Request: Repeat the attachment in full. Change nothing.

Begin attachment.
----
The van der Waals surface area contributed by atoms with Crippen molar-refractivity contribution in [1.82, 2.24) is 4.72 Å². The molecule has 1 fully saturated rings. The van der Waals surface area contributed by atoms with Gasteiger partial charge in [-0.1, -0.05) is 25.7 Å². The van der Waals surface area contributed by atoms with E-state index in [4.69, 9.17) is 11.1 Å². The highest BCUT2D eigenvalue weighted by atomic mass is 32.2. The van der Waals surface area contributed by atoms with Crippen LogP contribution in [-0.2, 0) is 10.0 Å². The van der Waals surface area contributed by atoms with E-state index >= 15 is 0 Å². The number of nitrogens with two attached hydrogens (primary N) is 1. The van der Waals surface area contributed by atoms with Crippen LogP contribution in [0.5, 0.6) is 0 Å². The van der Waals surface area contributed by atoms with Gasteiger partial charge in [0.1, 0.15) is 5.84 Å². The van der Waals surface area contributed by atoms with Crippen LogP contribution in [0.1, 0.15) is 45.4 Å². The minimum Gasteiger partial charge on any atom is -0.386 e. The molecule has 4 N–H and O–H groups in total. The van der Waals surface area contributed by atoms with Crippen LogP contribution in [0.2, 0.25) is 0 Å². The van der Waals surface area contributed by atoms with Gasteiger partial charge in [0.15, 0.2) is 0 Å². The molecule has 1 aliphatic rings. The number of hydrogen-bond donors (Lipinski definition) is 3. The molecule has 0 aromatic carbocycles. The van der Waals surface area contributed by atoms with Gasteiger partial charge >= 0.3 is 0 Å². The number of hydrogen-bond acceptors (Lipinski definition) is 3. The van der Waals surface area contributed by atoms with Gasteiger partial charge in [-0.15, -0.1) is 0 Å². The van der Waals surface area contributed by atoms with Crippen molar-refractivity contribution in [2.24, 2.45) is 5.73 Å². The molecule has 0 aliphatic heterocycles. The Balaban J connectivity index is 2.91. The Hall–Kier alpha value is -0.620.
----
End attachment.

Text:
The van der Waals surface area contributed by atoms with Crippen molar-refractivity contribution in [1.82, 2.24) is 4.72 Å². The molecule has 1 fully saturated rings. The van der Waals surface area contributed by atoms with Gasteiger partial charge in [-0.1, -0.05) is 25.7 Å². The van der Waals surface area contributed by atoms with E-state index in [4.69, 9.17) is 11.1 Å². The highest BCUT2D eigenvalue weighted by atomic mass is 32.2. The van der Waals surface area contributed by atoms with Crippen LogP contribution in [-0.2, 0) is 10.0 Å². The van der Waals surface area contributed by atoms with E-state index >= 15 is 0 Å². The number of nitrogens with two attached hydrogens (primary N) is 1. The van der Waals surface area contributed by atoms with Crippen LogP contribution in [0.5, 0.6) is 0 Å². The van der Waals surface area contributed by atoms with Gasteiger partial charge in [0.1, 0.15) is 5.84 Å². The van der Waals surface area contributed by atoms with Crippen LogP contribution in [0.1, 0.15) is 45.4 Å². The minimum Gasteiger partial charge on any atom is -0.386 e. The molecule has 4 N–H and O–H groups in total. The van der Waals surface area contributed by atoms with Crippen LogP contribution in [0.2, 0.25) is 0 Å². The van der Waals surface area contributed by atoms with Gasteiger partial charge in [0.15, 0.2) is 0 Å². The molecule has 1 aliphatic rings. The number of hydrogen-bond donors (Lipinski definition) is 3. The molecule has 0 aromatic carbocycles. The van der Waals surface area contributed by atoms with Gasteiger partial charge >= 0.3 is 0 Å². The number of hydrogen-bond acceptors (Lipinski definition) is 3. The van der Waals surface area contributed by atoms with Gasteiger partial charge in [-0.15, -0.1) is 0 Å². The van der Waals surface area contributed by atoms with Crippen molar-refractivity contribution in [2.24, 2.45) is 5.73 Å². The molecule has 0 aliphatic heterocycles. The Balaban J connectivity index is 2.91. The Hall–Kier alpha value is -0.620.